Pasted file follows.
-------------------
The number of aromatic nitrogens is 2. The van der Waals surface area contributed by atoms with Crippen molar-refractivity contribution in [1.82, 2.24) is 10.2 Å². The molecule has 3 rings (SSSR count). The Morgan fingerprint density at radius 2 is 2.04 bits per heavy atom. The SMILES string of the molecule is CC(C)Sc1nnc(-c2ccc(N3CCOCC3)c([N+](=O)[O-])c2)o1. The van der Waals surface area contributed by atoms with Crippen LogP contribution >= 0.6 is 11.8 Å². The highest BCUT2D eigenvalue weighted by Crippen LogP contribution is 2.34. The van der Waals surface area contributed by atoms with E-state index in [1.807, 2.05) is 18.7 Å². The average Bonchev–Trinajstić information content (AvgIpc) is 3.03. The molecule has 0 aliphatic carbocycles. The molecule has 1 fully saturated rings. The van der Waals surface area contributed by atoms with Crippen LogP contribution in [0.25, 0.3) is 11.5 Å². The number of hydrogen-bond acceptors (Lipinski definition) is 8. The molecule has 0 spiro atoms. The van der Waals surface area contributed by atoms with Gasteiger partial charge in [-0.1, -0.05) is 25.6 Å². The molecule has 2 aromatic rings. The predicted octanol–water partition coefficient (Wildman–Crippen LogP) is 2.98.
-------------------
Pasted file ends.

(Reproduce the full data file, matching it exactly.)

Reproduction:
The number of aromatic nitrogens is 2. The van der Waals surface area contributed by atoms with Crippen molar-refractivity contribution in [1.82, 2.24) is 10.2 Å². The molecule has 3 rings (SSSR count). The Morgan fingerprint density at radius 2 is 2.04 bits per heavy atom. The SMILES string of the molecule is CC(C)Sc1nnc(-c2ccc(N3CCOCC3)c([N+](=O)[O-])c2)o1. The van der Waals surface area contributed by atoms with Crippen LogP contribution >= 0.6 is 11.8 Å². The highest BCUT2D eigenvalue weighted by Crippen LogP contribution is 2.34. The van der Waals surface area contributed by atoms with E-state index in [1.807, 2.05) is 18.7 Å². The average Bonchev–Trinajstić information content (AvgIpc) is 3.03. The molecule has 0 aliphatic carbocycles. The molecule has 1 fully saturated rings. The van der Waals surface area contributed by atoms with Crippen LogP contribution in [0.25, 0.3) is 11.5 Å². The number of hydrogen-bond acceptors (Lipinski definition) is 8. The molecule has 0 spiro atoms. The van der Waals surface area contributed by atoms with Gasteiger partial charge in [-0.1, -0.05) is 25.6 Å². The molecule has 2 aromatic rings. The predicted octanol–water partition coefficient (Wildman–Crippen LogP) is 2.98.